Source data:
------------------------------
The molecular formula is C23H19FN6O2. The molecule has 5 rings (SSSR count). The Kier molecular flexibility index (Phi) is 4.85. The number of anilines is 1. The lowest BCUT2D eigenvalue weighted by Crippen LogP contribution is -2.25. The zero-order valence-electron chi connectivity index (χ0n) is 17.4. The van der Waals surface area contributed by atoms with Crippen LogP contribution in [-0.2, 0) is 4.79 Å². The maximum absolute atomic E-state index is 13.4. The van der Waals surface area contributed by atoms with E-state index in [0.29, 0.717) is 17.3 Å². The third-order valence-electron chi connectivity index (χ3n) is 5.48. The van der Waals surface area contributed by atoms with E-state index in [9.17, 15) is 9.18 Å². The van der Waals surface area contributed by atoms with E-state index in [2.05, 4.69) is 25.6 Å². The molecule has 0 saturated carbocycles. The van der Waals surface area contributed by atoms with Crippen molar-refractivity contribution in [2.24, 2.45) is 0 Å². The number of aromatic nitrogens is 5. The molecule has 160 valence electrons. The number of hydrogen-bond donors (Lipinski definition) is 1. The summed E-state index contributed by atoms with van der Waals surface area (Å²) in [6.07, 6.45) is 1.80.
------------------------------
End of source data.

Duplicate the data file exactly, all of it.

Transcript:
The molecular formula is C23H19FN6O2. The molecule has 5 rings (SSSR count). The Kier molecular flexibility index (Phi) is 4.85. The number of anilines is 1. The lowest BCUT2D eigenvalue weighted by Crippen LogP contribution is -2.25. The zero-order valence-electron chi connectivity index (χ0n) is 17.4. The van der Waals surface area contributed by atoms with Crippen LogP contribution in [-0.2, 0) is 4.79 Å². The maximum absolute atomic E-state index is 13.4. The van der Waals surface area contributed by atoms with E-state index in [0.29, 0.717) is 17.3 Å². The third-order valence-electron chi connectivity index (χ3n) is 5.48. The van der Waals surface area contributed by atoms with E-state index in [9.17, 15) is 9.18 Å². The van der Waals surface area contributed by atoms with E-state index in [2.05, 4.69) is 25.6 Å². The molecule has 0 saturated carbocycles. The van der Waals surface area contributed by atoms with Crippen molar-refractivity contribution in [2.24, 2.45) is 0 Å². The number of aromatic nitrogens is 5. The molecule has 160 valence electrons. The number of hydrogen-bond donors (Lipinski definition) is 1. The summed E-state index contributed by atoms with van der Waals surface area (Å²) in [6.07, 6.45) is 1.80.